It’s experience versus youth as the Tenner Challenge returns
The Tenner Challenge, run by Young Enterprise and supported by BGF (Business Growth Fund) launches in secondary schools across the UK today. This year, for the first time, adults can take part in the Challenge and see how they fare against younger entrepreneurs in the battle of the ages.
Last year 20,000 students aged 11 to 19 across the UK registered for the free Challenge, which gives young people a taste of what it’s like to be an entrepreneur. Participants are pledged with £10 and given one month to make a profit and engage with their community. They have the chance to think of a new business idea and make it happen, using real money to take calculated risks in the business field.
At the end of the month pupils return their £10 pledges with a £1 legacy donation to enable Young Enterprise to support even more people the following year. Participants are free to keep their profits, which most donate to a charity of their choice. Tenner allows students to become active citizens through giving back to their community, and provides practical opportunities to explore financial mathematics and problem solving in real contexts.
This year also marks the first that Tenner incorporates sustainability into the Challenge, aiming to help students think about business and their economy in a different way, from a throwaway society to one which re-purposes, recycles and redistributes resources for as long as possible.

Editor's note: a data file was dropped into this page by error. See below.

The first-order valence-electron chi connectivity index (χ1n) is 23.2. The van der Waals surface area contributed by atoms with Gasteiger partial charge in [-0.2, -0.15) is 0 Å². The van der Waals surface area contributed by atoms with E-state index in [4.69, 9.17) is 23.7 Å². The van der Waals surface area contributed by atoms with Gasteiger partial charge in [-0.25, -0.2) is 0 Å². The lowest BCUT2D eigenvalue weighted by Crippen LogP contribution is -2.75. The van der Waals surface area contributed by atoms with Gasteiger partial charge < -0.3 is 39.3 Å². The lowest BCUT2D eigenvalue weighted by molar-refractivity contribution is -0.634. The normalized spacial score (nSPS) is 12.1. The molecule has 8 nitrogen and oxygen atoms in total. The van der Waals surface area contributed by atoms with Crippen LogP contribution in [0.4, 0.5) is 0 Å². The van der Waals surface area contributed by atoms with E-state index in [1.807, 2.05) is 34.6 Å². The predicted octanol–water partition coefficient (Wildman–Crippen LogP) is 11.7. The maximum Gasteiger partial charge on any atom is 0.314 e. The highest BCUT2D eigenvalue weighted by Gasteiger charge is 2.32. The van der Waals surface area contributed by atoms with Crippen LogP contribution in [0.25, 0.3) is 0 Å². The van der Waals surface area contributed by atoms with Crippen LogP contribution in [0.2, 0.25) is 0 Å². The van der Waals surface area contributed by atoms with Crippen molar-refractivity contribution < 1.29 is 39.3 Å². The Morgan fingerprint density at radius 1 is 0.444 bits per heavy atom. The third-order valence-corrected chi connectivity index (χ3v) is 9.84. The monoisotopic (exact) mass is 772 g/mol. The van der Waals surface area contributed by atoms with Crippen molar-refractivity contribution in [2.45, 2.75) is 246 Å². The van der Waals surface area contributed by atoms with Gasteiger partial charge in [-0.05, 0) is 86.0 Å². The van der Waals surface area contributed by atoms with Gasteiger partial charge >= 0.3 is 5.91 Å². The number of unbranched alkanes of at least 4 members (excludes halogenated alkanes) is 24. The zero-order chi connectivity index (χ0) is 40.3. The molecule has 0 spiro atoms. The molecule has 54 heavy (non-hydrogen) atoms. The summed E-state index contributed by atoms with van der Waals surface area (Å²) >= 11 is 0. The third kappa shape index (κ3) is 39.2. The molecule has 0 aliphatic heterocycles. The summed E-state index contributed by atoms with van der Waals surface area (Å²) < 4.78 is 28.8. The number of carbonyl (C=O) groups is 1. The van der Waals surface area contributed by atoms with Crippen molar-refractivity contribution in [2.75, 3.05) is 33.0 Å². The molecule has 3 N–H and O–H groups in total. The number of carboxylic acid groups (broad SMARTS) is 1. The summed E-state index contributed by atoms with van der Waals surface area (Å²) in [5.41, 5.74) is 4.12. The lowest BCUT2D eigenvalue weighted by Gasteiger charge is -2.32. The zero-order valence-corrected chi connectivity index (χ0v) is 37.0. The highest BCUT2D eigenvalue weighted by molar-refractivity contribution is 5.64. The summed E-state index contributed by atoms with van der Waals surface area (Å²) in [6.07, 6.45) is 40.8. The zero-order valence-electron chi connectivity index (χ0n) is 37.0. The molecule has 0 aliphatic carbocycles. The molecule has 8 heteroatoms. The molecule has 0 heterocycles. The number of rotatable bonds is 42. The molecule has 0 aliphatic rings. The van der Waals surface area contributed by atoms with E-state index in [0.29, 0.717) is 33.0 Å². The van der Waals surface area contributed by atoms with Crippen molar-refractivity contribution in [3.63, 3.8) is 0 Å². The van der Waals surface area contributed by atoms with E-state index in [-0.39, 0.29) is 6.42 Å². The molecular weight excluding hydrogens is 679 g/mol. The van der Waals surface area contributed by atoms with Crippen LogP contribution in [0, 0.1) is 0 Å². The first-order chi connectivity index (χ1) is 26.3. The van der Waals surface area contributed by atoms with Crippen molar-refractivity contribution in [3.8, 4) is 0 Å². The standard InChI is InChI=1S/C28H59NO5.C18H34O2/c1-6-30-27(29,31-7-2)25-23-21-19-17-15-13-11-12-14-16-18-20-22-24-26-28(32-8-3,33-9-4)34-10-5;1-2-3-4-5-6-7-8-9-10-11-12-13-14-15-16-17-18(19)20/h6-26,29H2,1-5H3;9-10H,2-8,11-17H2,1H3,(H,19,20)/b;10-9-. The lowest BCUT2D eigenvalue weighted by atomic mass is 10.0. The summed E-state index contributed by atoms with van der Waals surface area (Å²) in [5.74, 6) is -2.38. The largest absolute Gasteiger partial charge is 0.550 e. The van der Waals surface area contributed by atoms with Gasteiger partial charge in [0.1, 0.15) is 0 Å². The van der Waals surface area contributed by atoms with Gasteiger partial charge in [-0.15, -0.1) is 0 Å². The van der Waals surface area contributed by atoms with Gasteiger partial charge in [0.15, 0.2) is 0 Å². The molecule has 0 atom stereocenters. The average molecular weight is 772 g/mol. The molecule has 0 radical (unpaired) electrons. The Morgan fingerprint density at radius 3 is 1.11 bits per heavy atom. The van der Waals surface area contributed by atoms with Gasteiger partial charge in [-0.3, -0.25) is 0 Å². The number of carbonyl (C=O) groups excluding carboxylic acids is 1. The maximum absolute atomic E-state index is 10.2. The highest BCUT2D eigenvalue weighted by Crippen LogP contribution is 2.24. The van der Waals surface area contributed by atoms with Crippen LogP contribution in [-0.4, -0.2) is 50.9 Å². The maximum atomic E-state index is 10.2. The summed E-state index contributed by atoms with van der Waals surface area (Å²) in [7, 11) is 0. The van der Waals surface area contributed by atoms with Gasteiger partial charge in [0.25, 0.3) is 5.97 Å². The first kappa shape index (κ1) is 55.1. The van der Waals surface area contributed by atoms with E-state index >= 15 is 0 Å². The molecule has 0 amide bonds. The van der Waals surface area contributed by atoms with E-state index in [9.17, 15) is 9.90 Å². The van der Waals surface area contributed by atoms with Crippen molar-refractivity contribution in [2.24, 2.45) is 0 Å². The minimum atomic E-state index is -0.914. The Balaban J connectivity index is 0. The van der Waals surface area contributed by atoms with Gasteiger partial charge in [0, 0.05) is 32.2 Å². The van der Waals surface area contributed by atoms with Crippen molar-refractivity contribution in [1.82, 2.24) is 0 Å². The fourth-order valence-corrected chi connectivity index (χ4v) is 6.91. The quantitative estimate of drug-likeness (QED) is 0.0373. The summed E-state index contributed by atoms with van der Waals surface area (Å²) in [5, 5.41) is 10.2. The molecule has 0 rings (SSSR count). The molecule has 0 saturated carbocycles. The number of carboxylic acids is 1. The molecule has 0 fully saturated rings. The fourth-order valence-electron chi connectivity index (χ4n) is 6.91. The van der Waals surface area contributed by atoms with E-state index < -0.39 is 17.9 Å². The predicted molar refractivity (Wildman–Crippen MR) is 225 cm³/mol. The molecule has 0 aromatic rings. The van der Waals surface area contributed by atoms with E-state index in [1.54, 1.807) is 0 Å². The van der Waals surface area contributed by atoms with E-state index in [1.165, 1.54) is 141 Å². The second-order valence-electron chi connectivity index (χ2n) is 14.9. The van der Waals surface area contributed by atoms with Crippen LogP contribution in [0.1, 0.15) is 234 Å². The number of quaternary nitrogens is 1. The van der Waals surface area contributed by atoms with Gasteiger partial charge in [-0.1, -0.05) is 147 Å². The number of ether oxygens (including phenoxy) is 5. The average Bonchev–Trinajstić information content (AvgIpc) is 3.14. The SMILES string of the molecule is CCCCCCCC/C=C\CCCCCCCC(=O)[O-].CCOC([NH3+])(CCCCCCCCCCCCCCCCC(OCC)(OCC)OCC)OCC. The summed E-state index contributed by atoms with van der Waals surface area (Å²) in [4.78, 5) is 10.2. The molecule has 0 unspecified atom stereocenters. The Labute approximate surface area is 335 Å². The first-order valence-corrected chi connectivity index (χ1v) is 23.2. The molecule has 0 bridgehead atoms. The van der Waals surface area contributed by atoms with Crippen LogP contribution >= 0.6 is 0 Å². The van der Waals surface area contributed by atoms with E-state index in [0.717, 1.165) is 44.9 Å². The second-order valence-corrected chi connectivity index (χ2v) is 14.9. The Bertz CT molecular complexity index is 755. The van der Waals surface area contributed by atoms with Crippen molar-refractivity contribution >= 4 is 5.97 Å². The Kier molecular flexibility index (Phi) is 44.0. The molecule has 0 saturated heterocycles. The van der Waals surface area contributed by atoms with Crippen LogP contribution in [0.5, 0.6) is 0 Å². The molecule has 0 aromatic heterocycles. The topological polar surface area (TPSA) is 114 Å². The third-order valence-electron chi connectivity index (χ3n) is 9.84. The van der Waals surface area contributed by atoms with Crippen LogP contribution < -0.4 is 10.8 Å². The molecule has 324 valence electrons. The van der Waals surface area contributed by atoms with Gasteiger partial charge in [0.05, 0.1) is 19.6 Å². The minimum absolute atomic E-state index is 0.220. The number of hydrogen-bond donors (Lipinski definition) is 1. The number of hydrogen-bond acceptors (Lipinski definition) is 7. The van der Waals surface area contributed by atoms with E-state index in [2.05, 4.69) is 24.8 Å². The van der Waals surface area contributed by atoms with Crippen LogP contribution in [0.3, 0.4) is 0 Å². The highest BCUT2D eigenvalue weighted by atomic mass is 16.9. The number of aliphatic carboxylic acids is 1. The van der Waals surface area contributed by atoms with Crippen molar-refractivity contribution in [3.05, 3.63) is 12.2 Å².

Stephen Welton, chief executive of BGF, said: “The Tenner Challenge promotes employability skills and introduces young people to the idea of entrepreneurship, encouraging them to think creatively about how they could make a profit.
“BGF is pleased to be working with Young Enterprise to deliver Tenner again, and we’re looking forward to seeing what businesses the young people taking part will set up.”
Michael Mercieca, chief executive of Young Enterprise, said: “Tenner helps schools to provide a range of learning opportunities which develop key character attributes in their students such as resilience, communication and teamwork, which are important in both education and in future employment.
“Of the thousands who took part in last year’s Tenner Challenge, we know that students, teachers and parents had a fantastic and rewarding time participating in the programme. The stories that come out of the Tenner Challenge are always very inspiring, and we look forward to seeing more of that this year.”
Last year the top 50 teams made a total profit of £32,500, and 76% of teams donated all or part of their profits to charities, with the highest single donation being £5,212. 83% of students felt Tenner provided them with a unique opportunity to learn and achieve new things, while 90% of teachers agreed that the Challenge increased their students’financial knowledge and understanding.
The Challenge is running from the 22nd February to the 18th March and registration remains open until Friday 26 February.